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Ukraine says mass graves found in Izium after city recaptured from Russia

Ukraine says mass graves found in Izium after city recaptured from Russia

Ukraine says mass graves, ‘torture chambers’ found in Kharkiv region after Russian retreat

  • Mass graves found in Ukraine’s northeastern city of Izium after it was retaken from Russian forces just days ago
  • President Zelensky likened discovery to Bucha, where Kyiv and its allies accused Moscow’s troops of war crimes
Ukraine war

Ukrainian authorities found a mass grave containing 440 bodies in the northeastern town of Izium that was recaptured from Russian forces days ago, officials said, including some people killed by shelling and air strikes.

Thousands of Russian troops fled Izium last weekend after occupying the city and using it as a logistics hub in the Kharkiv region. They left behind large amounts of ammunition and equipment.

“Mass graves are being discovered in Izium after liberation from the (Russians)”, with the largest burial site holding 440 unmarked graves, the Ukrainian defence ministry tweeted on Thursday.

Serhiy Bolvinov, the chief police investigator for Kharkiv region, told Sky News: “Some died because of artillery fire … some died because of air strikes”.

There was no immediate comment from Russia.

Ukrainian President Volodymyr Zelensky, who visited Izium on Wednesday, compared the discovery to alleged war crimes by Russian forces against civilians in Bucha, on the outskirts of the capital Kyiv, in the early stages of war.

“Russia is leaving death behind it everywhere and must be held responsible,” Zelensky said in a video address late on Thursday.

Deputy Interior Minister Yevhen Enin said that other evidence found after Kyiv’s sweeping advance into the Kharkiv region included multiple “torture chambers” where both Ukrainian citizens and foreigners were detained “in completely inhuman conditions”.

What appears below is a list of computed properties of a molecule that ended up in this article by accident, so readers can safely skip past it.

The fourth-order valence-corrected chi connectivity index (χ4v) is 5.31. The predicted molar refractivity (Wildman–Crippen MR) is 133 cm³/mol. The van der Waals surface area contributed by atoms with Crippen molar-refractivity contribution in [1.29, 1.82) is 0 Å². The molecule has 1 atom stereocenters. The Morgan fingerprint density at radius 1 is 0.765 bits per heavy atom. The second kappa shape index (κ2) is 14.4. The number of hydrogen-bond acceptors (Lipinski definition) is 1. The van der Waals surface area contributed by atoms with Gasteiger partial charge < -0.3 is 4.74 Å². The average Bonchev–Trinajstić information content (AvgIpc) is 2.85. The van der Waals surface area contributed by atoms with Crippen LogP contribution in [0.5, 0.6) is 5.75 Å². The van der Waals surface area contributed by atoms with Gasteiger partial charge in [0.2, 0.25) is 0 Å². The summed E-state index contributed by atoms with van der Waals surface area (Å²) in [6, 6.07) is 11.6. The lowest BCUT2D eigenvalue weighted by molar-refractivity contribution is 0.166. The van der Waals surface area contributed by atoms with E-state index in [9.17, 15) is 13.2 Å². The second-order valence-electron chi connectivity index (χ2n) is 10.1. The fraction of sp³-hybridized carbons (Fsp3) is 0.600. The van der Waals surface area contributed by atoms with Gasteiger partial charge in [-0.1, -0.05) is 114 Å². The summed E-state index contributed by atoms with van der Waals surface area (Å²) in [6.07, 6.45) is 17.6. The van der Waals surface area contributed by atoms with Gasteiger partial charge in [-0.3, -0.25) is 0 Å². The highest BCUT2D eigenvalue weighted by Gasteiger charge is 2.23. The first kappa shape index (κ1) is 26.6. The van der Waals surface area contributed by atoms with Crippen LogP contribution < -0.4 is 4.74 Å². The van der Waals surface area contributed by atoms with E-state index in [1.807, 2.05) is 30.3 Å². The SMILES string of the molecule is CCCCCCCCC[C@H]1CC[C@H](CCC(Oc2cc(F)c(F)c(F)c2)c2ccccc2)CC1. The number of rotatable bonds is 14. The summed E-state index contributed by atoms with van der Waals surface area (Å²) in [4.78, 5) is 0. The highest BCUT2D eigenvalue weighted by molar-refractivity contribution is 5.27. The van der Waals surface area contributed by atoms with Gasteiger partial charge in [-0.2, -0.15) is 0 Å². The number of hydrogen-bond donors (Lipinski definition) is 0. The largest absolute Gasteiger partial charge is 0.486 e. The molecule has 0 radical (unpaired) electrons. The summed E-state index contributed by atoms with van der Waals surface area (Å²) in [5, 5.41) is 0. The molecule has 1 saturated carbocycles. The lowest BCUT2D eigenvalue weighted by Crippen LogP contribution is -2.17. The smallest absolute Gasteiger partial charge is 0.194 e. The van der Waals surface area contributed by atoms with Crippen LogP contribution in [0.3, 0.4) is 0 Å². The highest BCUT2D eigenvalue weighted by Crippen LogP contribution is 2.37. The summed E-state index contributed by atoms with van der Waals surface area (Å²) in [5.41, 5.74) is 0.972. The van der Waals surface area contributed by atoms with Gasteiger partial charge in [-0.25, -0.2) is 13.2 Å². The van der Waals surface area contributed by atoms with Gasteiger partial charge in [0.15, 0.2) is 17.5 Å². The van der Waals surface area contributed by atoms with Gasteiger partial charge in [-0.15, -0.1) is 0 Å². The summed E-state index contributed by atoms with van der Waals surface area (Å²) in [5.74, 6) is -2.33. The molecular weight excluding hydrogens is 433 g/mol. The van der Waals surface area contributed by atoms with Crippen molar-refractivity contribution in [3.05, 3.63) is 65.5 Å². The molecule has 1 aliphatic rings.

“We have already come across the exhumation of individual bodies, not only with traces of a violent death, but also of torture – cut off ears, etc. This is just the beginning,” Enin said in an interview with Ukraine’s Radio NV.

He claimed that among those held at one of the sites were students from an unspecified Asian country who were captured at a Russian checkpoint as they tried to leave for Ukrainian-controlled territory.

Enin did not specify where the students were held, although he named the small cities of Balakliya and Volchansk as two locations where torture chambers were found. His account could not be independently verified.

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“All these traces of war crimes are now carefully documented by us. And we know from the experience of Bucha that the worst crimes can only be exposed over time,” Enin said.

Russia has denied targeting civilians or committing war crimes.

The grim discoveries came as the White House on Thursday announced it had approved a new package of up to US$600 million in additional military aid for Ukraine, including equipment and services, as well as training.

European Commission President Ursula von der Leyen and Ukraine’s President Volodymyr Zelensky in Kyiv, on Thursday. Photo: Reuters